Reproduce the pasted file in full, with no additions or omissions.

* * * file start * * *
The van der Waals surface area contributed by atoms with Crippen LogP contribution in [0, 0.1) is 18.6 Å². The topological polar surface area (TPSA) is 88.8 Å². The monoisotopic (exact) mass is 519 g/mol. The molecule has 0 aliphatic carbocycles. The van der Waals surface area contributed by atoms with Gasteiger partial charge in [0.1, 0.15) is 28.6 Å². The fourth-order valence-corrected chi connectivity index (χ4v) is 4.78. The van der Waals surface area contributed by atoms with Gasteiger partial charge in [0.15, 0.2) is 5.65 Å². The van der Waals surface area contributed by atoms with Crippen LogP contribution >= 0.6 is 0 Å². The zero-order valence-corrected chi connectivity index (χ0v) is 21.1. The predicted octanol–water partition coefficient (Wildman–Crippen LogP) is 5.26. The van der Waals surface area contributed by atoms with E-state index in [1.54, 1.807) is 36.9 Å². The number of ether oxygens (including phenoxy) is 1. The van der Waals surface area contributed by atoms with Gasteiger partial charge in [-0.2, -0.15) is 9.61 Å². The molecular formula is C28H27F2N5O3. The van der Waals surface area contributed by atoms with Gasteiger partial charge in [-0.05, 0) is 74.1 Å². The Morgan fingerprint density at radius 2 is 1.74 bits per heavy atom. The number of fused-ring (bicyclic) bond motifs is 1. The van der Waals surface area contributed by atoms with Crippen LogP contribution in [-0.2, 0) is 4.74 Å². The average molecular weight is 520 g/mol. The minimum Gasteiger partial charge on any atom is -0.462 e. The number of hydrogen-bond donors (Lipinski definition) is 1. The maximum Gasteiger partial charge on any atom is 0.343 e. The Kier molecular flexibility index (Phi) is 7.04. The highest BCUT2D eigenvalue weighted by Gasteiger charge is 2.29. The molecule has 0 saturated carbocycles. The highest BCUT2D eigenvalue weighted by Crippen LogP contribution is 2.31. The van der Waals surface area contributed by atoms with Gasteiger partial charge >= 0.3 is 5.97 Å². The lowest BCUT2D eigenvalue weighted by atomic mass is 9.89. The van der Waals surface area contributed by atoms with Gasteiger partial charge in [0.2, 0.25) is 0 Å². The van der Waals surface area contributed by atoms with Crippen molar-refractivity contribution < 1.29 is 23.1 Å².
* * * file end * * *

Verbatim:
The van der Waals surface area contributed by atoms with Crippen LogP contribution in [0, 0.1) is 18.6 Å². The topological polar surface area (TPSA) is 88.8 Å². The monoisotopic (exact) mass is 519 g/mol. The molecule has 0 aliphatic carbocycles. The van der Waals surface area contributed by atoms with Gasteiger partial charge in [0.1, 0.15) is 28.6 Å². The fourth-order valence-corrected chi connectivity index (χ4v) is 4.78. The van der Waals surface area contributed by atoms with Gasteiger partial charge in [0.15, 0.2) is 5.65 Å². The van der Waals surface area contributed by atoms with Crippen LogP contribution >= 0.6 is 0 Å². The zero-order valence-corrected chi connectivity index (χ0v) is 21.1. The predicted octanol–water partition coefficient (Wildman–Crippen LogP) is 5.26. The van der Waals surface area contributed by atoms with E-state index in [1.54, 1.807) is 36.9 Å². The number of ether oxygens (including phenoxy) is 1. The van der Waals surface area contributed by atoms with Gasteiger partial charge in [-0.2, -0.15) is 9.61 Å². The molecular formula is C28H27F2N5O3. The van der Waals surface area contributed by atoms with Gasteiger partial charge in [-0.05, 0) is 74.1 Å². The Morgan fingerprint density at radius 2 is 1.74 bits per heavy atom. The number of fused-ring (bicyclic) bond motifs is 1. The van der Waals surface area contributed by atoms with Crippen LogP contribution in [-0.2, 0) is 4.74 Å². The average molecular weight is 520 g/mol. The minimum Gasteiger partial charge on any atom is -0.462 e. The number of hydrogen-bond donors (Lipinski definition) is 1. The maximum Gasteiger partial charge on any atom is 0.343 e. The Kier molecular flexibility index (Phi) is 7.04. The highest BCUT2D eigenvalue weighted by Gasteiger charge is 2.29. The molecule has 0 saturated carbocycles. The highest BCUT2D eigenvalue weighted by Crippen LogP contribution is 2.31. The van der Waals surface area contributed by atoms with Gasteiger partial charge >= 0.3 is 5.97 Å². The lowest BCUT2D eigenvalue weighted by atomic mass is 9.89. The van der Waals surface area contributed by atoms with Gasteiger partial charge in [0.2, 0.25) is 0 Å². The van der Waals surface area contributed by atoms with Crippen molar-refractivity contribution < 1.29 is 23.1 Å².